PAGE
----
• Let your product speak for itself in a live demo, catered to your investor audience.

  • Build rapport and tease out the value you’ll provide (i.e., why they should invest).

  • Give them a clear, solid a call to action.

In that regard, pitching to investors and selling to customers are very similar activities, but while pitching to investors is, in theory, selling, the supply in this scenario has a bit more leverage than the demand.

Dinkel cautions:

“Almost any time you’re selling something to a potential customer, they know you want them to buy. But [when it comes to fundraising a business] there’s a limit to the number of investors you can have. This shifts the social dynamics of supply and demand.”

What to emphasize when pitching a product to investors:

  • The quality of your product or offering and things you want to improve:
    Be clear about the current state and quality of your product -- is it packaged and ready to sell or still a prototype?

  • Potential buyers or market opportunities:
    Who will use your product, why, and how much will they pay? At this point, you should not still be shooting in the dark about your target audience, customer acquisition plans, or overall go-to-market strategy.

Considerations of pitching a product:

  • Roles your financials play:
    With so much of the work already done building what you plan to sell, your financial projections and revenue model should focus on growth goals and customer acquisition.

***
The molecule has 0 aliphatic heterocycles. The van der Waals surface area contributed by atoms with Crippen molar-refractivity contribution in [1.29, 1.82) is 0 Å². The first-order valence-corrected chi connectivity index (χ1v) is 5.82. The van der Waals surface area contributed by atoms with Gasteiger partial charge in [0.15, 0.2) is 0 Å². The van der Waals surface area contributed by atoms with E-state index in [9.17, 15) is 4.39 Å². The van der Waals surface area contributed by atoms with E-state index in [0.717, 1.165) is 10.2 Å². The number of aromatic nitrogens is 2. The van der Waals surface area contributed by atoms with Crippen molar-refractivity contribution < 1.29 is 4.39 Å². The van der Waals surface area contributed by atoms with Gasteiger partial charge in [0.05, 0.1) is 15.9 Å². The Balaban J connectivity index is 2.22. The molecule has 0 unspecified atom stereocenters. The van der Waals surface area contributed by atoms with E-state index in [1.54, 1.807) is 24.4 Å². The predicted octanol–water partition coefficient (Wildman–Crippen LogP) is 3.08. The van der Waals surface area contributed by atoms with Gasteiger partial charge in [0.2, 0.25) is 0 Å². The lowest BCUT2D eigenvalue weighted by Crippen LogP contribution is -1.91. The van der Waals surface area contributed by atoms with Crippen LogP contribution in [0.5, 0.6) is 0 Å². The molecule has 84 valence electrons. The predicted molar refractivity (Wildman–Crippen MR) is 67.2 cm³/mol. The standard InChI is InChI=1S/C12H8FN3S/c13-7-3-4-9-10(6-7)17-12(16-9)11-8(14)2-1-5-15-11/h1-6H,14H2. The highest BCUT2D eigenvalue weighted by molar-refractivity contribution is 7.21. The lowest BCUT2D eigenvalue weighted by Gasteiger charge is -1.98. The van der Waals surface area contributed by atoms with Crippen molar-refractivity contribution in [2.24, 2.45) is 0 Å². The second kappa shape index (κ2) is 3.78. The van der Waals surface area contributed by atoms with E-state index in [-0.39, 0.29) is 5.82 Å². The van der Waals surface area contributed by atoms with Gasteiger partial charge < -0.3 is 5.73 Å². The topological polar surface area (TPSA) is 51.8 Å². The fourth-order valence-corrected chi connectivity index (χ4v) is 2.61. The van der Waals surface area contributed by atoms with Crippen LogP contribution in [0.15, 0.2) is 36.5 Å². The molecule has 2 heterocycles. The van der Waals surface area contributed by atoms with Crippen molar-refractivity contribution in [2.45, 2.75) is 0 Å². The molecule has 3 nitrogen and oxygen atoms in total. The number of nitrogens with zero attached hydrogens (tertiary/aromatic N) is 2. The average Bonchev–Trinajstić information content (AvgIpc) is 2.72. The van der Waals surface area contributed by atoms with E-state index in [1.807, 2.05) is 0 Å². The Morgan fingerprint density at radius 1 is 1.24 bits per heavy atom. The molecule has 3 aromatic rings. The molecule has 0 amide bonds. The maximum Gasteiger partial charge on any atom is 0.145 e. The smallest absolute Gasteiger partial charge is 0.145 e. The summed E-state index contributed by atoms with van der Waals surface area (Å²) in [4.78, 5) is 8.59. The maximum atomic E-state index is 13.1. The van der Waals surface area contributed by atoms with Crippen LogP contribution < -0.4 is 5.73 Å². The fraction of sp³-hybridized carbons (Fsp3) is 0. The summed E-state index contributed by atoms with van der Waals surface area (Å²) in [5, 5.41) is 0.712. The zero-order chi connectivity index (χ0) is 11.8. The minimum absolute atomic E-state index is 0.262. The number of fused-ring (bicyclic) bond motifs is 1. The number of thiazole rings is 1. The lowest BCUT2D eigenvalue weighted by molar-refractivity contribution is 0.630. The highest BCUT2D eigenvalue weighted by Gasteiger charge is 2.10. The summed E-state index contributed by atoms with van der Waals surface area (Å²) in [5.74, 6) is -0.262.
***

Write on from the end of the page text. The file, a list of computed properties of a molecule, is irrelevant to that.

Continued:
• Marketing and sales:
    This will be at the forefront to increase awareness that your product exists and convert customers. As things take off, fulfilling demand (producing enough goods or hiring enough staff to support demand). How much money did it cost you to build your product and how can you save money as you scale production?

  • Picking your partners and investors wisely:
    The more specific your growth plans and goals get, the more you’ll want to consider when choosing investors that can help your business. It can be advantageous to target niche entrepreneurs or VC firms who have specific knowledge and history within your industry or sales channels.

Ready to knock your pitch out of the park?

To recap, here’s an overview look at the key ways you can improve your pitch regardless of the product or idea:

  • Emphasize your team first. Even if you have an exceptional product or idea, a team can make or break investor confidence.

  • Tell a riveting story. The best way to get others to believe in your idea or product is to show them why you “invested” in the first place.

  • Protect your business and relationships with fellow partners and investors by having solid planning around your financials, intellectual property, and legal affairs.

  • Be targeted, and find the right audience so you can let your product or idea speak for itself.

  • Choose investors wisely—unlike finding customers; there’s always a limit to the number of investors you can “sell” on your business.

The takeaways in this article come from fieldwork done while putting together: 

The Startup Founder’s Guide to Fundraising, eBook, written by Melissa Hollis of inDinero.